// left out for clarity: find the Personal Folders->Inbox folder

rd.MAPIUtils utils = new rd.MAPIUtils();

foreach (Attachment a in attachmentsItem.Attachments)
 string attachmentFile = Path.GetTempFileName();

 MailItem underlyingItem = 

 rd.MessageItem neww = 
  utils.GetItemFromMsgFile(attachmentFile, false);

 MailItem placedItem = 


This code misses all kinds of nice sanity checks, like whether the attachment actually is a MSG file, etc. It sufficed for my scenario and I now have the e-mails back. FYI :-D


WPF - themes in SDK

I'm probably the last one to notice, but just in case I'm not... The themes included in PresentationFramework are included in the SDK (zipped in under


:-D Definitely inspirational stuff!


WPF - Writing an IMultiValueConverter (update)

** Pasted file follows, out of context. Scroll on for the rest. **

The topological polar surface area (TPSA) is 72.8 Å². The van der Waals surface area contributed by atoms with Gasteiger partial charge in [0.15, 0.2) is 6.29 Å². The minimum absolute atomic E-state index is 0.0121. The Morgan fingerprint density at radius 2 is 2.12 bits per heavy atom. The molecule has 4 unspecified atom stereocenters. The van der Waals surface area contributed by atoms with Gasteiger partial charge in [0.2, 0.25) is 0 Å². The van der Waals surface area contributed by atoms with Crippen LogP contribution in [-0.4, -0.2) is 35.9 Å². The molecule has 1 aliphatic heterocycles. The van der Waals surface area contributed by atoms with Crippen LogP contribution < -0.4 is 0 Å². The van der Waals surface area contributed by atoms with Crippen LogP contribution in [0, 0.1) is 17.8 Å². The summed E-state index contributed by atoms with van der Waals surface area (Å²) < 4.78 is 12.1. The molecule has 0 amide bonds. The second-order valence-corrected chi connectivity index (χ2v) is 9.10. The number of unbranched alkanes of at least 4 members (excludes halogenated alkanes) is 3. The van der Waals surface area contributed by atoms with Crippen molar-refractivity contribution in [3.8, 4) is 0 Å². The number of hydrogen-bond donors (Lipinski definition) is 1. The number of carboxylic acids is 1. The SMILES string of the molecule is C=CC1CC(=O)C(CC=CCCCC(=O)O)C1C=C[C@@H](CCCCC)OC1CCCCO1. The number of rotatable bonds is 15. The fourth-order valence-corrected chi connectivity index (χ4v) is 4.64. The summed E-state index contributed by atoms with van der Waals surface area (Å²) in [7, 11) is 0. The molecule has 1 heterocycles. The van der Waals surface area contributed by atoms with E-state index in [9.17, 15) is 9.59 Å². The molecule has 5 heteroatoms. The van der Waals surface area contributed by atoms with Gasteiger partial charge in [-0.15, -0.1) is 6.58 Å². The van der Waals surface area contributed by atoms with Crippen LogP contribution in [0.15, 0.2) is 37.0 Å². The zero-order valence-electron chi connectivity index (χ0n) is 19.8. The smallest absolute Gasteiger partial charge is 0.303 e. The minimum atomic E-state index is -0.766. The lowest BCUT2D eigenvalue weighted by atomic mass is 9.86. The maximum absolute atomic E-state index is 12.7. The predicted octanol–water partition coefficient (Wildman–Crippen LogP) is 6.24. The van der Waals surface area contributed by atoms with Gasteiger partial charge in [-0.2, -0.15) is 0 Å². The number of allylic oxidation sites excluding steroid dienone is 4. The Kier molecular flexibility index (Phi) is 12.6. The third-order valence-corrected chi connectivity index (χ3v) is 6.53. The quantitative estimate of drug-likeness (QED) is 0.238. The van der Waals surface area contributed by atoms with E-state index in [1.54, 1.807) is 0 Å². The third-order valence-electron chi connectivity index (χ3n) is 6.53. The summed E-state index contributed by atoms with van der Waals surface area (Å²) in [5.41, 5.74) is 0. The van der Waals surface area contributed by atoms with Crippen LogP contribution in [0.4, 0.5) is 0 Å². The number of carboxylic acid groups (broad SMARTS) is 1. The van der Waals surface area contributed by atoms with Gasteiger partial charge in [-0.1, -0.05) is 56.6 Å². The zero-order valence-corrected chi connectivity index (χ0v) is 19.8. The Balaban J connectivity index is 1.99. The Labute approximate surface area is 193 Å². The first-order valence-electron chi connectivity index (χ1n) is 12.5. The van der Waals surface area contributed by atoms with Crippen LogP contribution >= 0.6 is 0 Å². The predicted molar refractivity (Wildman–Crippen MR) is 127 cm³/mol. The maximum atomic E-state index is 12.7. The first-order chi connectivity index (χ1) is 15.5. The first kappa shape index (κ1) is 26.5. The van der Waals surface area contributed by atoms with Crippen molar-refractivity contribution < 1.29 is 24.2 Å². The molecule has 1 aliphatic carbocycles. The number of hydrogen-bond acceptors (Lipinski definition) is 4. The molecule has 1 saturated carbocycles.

What I didn't realize in the previous blog entry regarding the subject was the fact that binding to a DependencyProperty and performing a string.Format blindly could lead to weird results, e.g.:
        Converter="{StaticResource StringFormatterConverter}" 
        ConverterParameter="{}{0}, {1}">
   <Binding Path="Customer.Lastname" />
   <Binding Path="Customer.Firstname" />

Could convert to "DependencyProperty.UnsetValue, DependencyProperty.UnsetValue" The solution is pretty simple:
bool argumentsAreNullOrEmpty = true;

// Check whether all values are null or unset.
foreach (object value in values)
 if (value != null && value != DependencyProperty.UnsetValue)
  argumentsAreNullOrEmpty = false;

// If we have all empty or null arguments, we do nothing.
if (argumentsAreNullOrEmpty)
 return Binding.DoNothing;

Happy WPFing!


CAB: load your modules from your App.Config